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There should be no doubt or hesitance in affirming the teachings of Islam. This is definitely an issue which you urgently need to overcome, as true doubt is Kufr. -- But maybe you are ignorant on this topic and knowledge will quell these evil thoughts?

Strengthening your Islamic knowledge and logic/reason is the way to overcome this issue. -- Magic is real. It can affect people physically. Some of the most truthful people (including the Prophet (ﷺ) himself) were afflicted by magic.. experiencing what they were not going through, among other things; they didn't just make these things up. And Ruqyah helped counter symptoms of magic.

Moreover, the Creator who made everything would know what is real or not. Magic is subject to His Will too. He said it is real and that those who engage in it (to hurt others, etc) are disbelievers. Magicians often utilize Jinn, whom we are forbidden to turn to.

Refer to people of knowledge/scholars to help you further. Or feel free to ask more questions here if you have them. May Allah (ﷻ) guide us all and keep us firm on Islam.

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    I'm doubtful that magic being real is a necessary belief. I'm not aware of it being explicitly mentioned that magic works in the Quran, or any mutawatir hadith. You could reject the ahadith talking about magic having effects in the world, and interpret the verses of the Quran that reference magic to mean "people believe and practice this, and that's the evil part; it doesn't actually work, like astrology". It seems to me that would be fisq, not kufr; perhaps this could be addressed in your answer.
    – G. Bach
    Jan 10 '17 at 23:41
  • I know that doubt is kufr but since I tried to get rid of these doubts doesn't that make me a believer?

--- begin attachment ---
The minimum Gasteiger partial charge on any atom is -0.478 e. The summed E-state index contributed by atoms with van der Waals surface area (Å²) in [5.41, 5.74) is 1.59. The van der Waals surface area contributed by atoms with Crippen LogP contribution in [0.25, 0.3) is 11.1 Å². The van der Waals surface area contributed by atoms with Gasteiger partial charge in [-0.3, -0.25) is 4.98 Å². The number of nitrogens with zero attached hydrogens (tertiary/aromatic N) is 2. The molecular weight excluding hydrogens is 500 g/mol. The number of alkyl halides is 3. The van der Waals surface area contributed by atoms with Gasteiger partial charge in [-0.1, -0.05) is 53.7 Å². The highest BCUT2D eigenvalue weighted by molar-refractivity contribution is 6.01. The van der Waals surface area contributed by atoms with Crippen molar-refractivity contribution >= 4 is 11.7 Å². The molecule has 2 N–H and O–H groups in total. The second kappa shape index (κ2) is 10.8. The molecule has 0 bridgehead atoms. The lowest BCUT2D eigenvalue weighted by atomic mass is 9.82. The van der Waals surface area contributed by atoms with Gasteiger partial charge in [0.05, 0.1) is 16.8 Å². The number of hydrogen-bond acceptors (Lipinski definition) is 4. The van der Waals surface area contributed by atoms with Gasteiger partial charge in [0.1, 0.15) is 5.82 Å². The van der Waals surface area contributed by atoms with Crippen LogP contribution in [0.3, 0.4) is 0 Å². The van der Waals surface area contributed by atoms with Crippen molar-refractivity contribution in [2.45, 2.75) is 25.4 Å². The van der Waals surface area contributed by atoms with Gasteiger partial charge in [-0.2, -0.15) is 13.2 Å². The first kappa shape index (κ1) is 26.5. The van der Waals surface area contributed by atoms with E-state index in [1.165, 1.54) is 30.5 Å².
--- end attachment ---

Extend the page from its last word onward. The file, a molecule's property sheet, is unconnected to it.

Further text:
– Uzzal
    Jan 11 '17 at 7:54
  • @GBach - That approach to Islam isn't correct. It's not for people to reject hadith arbitrarily or to interpret the Qur'an as they see fit. Moreover, consider re-reading the Qur’an, because Allah (ﷻ) mentions real-world effects of magic which include separation of spouses (2:102), causing illusions such as the sticks that appeared to move like snakes to Moses (20:66), among others. God didn’t say they ‘intended’/’tried’/‘assumed' to do these things via magic, rather that these things actually happen/happened as a result of people using magic. And then of course, more evidence from the Sunnah.
    – Muslimah
    Jan 11 '17 at 13:43
  • @Mitun Khan - Assuming you had true doubts, trying to get rid of them is good (and the only way to overcome them) but it is not enough; if you then successfully reject/overcome all doubt and affirm that magic is real after you sought faith.. then of course you would be a Muslim.
    – Muslimah
    Jan 11 '17 at 13:43
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    @Insight01 I agree that it's not a sound methodology from an Islamic perspective, but that's not the question, the question I raised is "does not believing those ahadith constitute kufr", and I don't think it does. You may be arriving at an Islamically incorrect view, but that alone doesn't imply you're being a kafir. That's why I asked about other texts that unambiguously state or imply that magic exists and has real effects in the world. Rejecting anything in the Quran is clearly kufr; rejecting ahad ahadith is not.
    – G. Bach
    Jan 16 '17 at 15:42